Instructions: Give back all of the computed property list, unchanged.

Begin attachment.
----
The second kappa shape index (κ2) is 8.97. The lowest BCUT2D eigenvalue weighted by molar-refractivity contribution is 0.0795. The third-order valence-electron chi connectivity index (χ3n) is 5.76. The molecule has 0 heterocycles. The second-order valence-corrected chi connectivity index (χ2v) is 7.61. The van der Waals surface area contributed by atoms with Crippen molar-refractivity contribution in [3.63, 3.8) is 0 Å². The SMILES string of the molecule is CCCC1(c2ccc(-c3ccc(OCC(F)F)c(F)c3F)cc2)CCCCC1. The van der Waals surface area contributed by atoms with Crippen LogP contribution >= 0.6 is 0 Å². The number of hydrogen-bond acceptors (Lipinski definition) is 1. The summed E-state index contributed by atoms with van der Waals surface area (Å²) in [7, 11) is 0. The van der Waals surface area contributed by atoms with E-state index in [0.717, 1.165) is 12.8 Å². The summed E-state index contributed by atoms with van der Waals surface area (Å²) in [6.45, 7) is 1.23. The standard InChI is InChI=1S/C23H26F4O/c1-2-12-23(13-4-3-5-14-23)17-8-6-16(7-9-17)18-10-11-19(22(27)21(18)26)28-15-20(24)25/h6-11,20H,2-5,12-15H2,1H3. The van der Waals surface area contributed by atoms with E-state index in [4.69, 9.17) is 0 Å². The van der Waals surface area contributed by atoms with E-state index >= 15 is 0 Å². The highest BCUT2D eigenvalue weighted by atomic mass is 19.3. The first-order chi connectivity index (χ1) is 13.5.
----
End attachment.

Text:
The second kappa shape index (κ2) is 8.97. The lowest BCUT2D eigenvalue weighted by molar-refractivity contribution is 0.0795. The third-order valence-electron chi connectivity index (χ3n) is 5.76. The molecule has 0 heterocycles. The second-order valence-corrected chi connectivity index (χ2v) is 7.61. The van der Waals surface area contributed by atoms with Crippen molar-refractivity contribution in [3.63, 3.8) is 0 Å². The SMILES string of the molecule is CCCC1(c2ccc(-c3ccc(OCC(F)F)c(F)c3F)cc2)CCCCC1. The van der Waals surface area contributed by atoms with Crippen LogP contribution >= 0.6 is 0 Å². The number of hydrogen-bond acceptors (Lipinski definition) is 1. The summed E-state index contributed by atoms with van der Waals surface area (Å²) in [7, 11) is 0. The van der Waals surface area contributed by atoms with E-state index in [0.717, 1.165) is 12.8 Å². The summed E-state index contributed by atoms with van der Waals surface area (Å²) in [6.45, 7) is 1.23. The standard InChI is InChI=1S/C23H26F4O/c1-2-12-23(13-4-3-5-14-23)17-8-6-16(7-9-17)18-10-11-19(22(27)21(18)26)28-15-20(24)25/h6-11,20H,2-5,12-15H2,1H3. The van der Waals surface area contributed by atoms with E-state index in [4.69, 9.17) is 0 Å². The van der Waals surface area contributed by atoms with E-state index >= 15 is 0 Å². The highest BCUT2D eigenvalue weighted by atomic mass is 19.3. The first-order chi connectivity index (χ1) is 13.5.